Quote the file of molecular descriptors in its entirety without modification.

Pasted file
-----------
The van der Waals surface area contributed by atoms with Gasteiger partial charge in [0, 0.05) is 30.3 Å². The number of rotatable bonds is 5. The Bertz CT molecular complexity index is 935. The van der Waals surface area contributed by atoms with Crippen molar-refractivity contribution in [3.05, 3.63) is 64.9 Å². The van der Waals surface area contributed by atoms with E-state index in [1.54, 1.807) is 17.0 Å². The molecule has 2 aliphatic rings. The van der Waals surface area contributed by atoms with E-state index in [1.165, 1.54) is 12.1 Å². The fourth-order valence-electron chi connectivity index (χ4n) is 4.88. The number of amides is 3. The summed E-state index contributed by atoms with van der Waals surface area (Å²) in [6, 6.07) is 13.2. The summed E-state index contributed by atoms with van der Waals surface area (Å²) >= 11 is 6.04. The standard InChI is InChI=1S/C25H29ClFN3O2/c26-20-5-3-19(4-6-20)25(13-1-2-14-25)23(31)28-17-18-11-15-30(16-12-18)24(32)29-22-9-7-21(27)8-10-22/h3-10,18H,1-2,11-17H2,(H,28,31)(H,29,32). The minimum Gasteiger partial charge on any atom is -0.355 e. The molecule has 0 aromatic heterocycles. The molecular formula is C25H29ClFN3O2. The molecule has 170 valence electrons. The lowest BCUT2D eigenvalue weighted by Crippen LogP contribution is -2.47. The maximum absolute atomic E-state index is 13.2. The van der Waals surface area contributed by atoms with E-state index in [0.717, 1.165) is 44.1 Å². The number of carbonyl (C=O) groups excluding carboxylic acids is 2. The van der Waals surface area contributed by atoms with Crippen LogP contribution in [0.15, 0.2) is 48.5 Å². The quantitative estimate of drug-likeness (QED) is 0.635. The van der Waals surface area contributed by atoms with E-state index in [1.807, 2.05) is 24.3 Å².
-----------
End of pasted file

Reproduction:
The van der Waals surface area contributed by atoms with Gasteiger partial charge in [0, 0.05) is 30.3 Å². The number of rotatable bonds is 5. The Bertz CT molecular complexity index is 935. The van der Waals surface area contributed by atoms with Crippen molar-refractivity contribution in [3.05, 3.63) is 64.9 Å². The van der Waals surface area contributed by atoms with E-state index in [1.54, 1.807) is 17.0 Å². The molecule has 2 aliphatic rings. The van der Waals surface area contributed by atoms with E-state index in [1.165, 1.54) is 12.1 Å². The fourth-order valence-electron chi connectivity index (χ4n) is 4.88. The number of amides is 3. The summed E-state index contributed by atoms with van der Waals surface area (Å²) in [6, 6.07) is 13.2. The summed E-state index contributed by atoms with van der Waals surface area (Å²) >= 11 is 6.04. The standard InChI is InChI=1S/C25H29ClFN3O2/c26-20-5-3-19(4-6-20)25(13-1-2-14-25)23(31)28-17-18-11-15-30(16-12-18)24(32)29-22-9-7-21(27)8-10-22/h3-10,18H,1-2,11-17H2,(H,28,31)(H,29,32). The minimum Gasteiger partial charge on any atom is -0.355 e. The molecule has 0 aromatic heterocycles. The molecular formula is C25H29ClFN3O2. The molecule has 170 valence electrons. The lowest BCUT2D eigenvalue weighted by Crippen LogP contribution is -2.47. The maximum absolute atomic E-state index is 13.2. The van der Waals surface area contributed by atoms with E-state index in [0.717, 1.165) is 44.1 Å². The number of carbonyl (C=O) groups excluding carboxylic acids is 2. The van der Waals surface area contributed by atoms with Crippen LogP contribution in [0.15, 0.2) is 48.5 Å². The quantitative estimate of drug-likeness (QED) is 0.635. The van der Waals surface area contributed by atoms with E-state index in [1.807, 2.05) is 24.3 Å².